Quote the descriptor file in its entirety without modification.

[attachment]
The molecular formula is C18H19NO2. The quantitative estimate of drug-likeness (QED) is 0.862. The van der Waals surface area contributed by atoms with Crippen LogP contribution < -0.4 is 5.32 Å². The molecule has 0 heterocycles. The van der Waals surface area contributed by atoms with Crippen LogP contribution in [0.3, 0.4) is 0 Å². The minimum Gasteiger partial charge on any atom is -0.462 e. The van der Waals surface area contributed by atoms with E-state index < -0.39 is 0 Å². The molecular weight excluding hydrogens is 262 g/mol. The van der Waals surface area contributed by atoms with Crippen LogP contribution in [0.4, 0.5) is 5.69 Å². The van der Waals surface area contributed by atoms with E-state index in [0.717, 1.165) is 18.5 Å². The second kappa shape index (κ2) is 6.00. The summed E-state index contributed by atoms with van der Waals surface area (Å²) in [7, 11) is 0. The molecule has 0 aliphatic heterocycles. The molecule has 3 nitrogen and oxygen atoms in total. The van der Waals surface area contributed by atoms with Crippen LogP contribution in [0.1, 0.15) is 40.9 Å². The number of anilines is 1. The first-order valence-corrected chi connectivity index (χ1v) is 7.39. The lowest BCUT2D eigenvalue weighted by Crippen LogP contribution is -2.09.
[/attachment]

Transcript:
The molecular formula is C18H19NO2. The quantitative estimate of drug-likeness (QED) is 0.862. The van der Waals surface area contributed by atoms with Crippen LogP contribution < -0.4 is 5.32 Å². The molecule has 0 heterocycles. The van der Waals surface area contributed by atoms with Crippen LogP contribution in [0.3, 0.4) is 0 Å². The minimum Gasteiger partial charge on any atom is -0.462 e. The van der Waals surface area contributed by atoms with E-state index < -0.39 is 0 Å². The molecular weight excluding hydrogens is 262 g/mol. The van der Waals surface area contributed by atoms with Crippen LogP contribution in [0.4, 0.5) is 5.69 Å². The van der Waals surface area contributed by atoms with E-state index in [0.717, 1.165) is 18.5 Å². The second kappa shape index (κ2) is 6.00. The summed E-state index contributed by atoms with van der Waals surface area (Å²) in [7, 11) is 0. The molecule has 0 aliphatic heterocycles. The molecule has 3 nitrogen and oxygen atoms in total. The van der Waals surface area contributed by atoms with Crippen LogP contribution in [0.1, 0.15) is 40.9 Å². The number of anilines is 1. The first-order valence-corrected chi connectivity index (χ1v) is 7.39. The lowest BCUT2D eigenvalue weighted by Crippen LogP contribution is -2.09.